The Palo Santo is used to cleanse and purify the environment from evil spirits, negative energies and other negative forces. By burning a small piece of wood you will have a peaceful environment which leads to a relaxed state of mind. This wood has a very pleasant and soothing aroma, not comparable to any other .

The aroma of Palo Santo is sweet and woody. Palo Santo fragrance reminds of a combination of sweet incense, atlas cedar, sweet grass, lemon, eucalyptus and a subtle hint of mint.

Collection process

The tree must die naturally and should remain uncollected for about 7-8 years. In this natural process of decomposition the tree secretes oil and acquires its medicinal and aromatic properties. In fact, if we cut the tree without all this we will not benefit because there it will not have acquired its properties.

By collecting dead Palo Santo trees we contribute to cleaning the forests where they grow and protecting the habitat in a completely organic way .

Origin

Widely used by ancient pre-hispanic cultures like the Tiwanaku and the Incas.

Inca Shamans used it in their religious and spiritual rituals as a tool to attract good luck, ward off signs of negativity and as a means of getting a better spiritual communication with their gods. Their settlers used it on a daily basis in their spiritual activities, in prayers, for luck, to improve mood and for cleaning spaces and environments.

This tree is also present in the ritual of indigenous marriages. In the absence of witnesses the couple must plant a seedling of this tree to link their destinies and to make their union last forever.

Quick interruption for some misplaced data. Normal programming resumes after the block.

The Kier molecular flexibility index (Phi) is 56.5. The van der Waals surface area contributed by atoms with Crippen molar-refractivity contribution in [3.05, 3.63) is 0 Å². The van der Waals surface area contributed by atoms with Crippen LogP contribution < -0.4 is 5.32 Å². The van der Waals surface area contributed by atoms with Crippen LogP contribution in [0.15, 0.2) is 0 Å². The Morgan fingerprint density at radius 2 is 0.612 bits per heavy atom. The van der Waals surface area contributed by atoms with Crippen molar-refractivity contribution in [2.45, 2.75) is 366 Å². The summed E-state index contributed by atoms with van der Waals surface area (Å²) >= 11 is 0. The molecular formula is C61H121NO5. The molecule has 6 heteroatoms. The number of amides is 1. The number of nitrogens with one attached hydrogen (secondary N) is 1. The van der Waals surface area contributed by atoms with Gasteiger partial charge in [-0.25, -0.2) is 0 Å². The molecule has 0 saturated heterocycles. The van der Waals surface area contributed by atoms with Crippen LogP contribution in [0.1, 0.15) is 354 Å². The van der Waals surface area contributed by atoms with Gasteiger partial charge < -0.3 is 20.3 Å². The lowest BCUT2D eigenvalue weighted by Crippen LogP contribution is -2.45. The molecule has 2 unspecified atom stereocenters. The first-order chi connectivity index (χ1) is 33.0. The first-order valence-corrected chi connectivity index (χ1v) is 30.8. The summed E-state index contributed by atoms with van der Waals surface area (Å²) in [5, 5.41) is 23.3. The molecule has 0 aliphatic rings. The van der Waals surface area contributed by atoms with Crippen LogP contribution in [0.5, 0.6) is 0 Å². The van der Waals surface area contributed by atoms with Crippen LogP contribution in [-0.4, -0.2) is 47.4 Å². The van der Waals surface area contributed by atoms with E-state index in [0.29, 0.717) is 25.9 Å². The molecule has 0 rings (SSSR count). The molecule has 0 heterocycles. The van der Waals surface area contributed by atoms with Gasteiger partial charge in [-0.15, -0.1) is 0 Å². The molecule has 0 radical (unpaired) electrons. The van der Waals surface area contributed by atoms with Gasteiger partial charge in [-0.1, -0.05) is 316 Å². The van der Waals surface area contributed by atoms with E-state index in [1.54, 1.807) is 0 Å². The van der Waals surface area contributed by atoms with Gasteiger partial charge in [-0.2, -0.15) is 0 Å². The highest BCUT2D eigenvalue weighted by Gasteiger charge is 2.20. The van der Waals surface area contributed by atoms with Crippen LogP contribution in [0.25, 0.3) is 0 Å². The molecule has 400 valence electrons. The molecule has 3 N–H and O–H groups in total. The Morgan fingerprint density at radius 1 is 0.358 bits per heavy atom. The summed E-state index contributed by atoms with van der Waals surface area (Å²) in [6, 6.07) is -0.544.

It was used to ignite Sacred Fires in ceremonies and rituals, thus protecting the space in which it will work. It has been used in rituals to harmonize with the natural elements to this day.

The Language-Maskoy have the belief that a fire made with Palo Santo wood prevents evil spirits from coming to the houses. They attribute this property to the particular clarity of flames emerging from this wood when it burns. In fact, it can be seen that many Language-Maskoy make their fire almost exclusively with Palo Santo wood. If someone from the indigenous population has seen an evil spirit or had contact with a person who has seen a spirit they purify all the people with this smoke.

Often you can see that old Palo Santo trunks are hollow inside. In these holes rainwater remains. The Paraguayan Chaco, where this species is naturally distributed, has a dry climate and seasonal water shortages. The Language-Maskoy drank from it during their migrations or hunts when supplies were exhausted . Nivacle indigenous however never drank the water found in the hollow trunk.

Women use an infusion of the tree as birth control and the ash is used in the treatment of external wounds.

Naysha Silva Romero

Photo: Palo santos against Beagle Lake by Sara Yeomans on Flickr

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Testimonials and looking for a new job

When I help save a single life
I help save an entire universe.

That universe is surrounded by other universes
so when I help save a single person
I help save all of creation.

Selfie of Daniel Wilby.
Selfie of Daniel Wilby.

I have begun collecting testimonials from clients I have worked with, which you can read from the menu above. One reason is of course to give prospective clients and partners a glimpse of the work I can do. Another is to try to explain to my grandmother what it is I do and why it is so important.

At the moment I am looking for a new job. If you have one, please get in touch with me. As my former clients can testify to I am pretty amazing at what I do.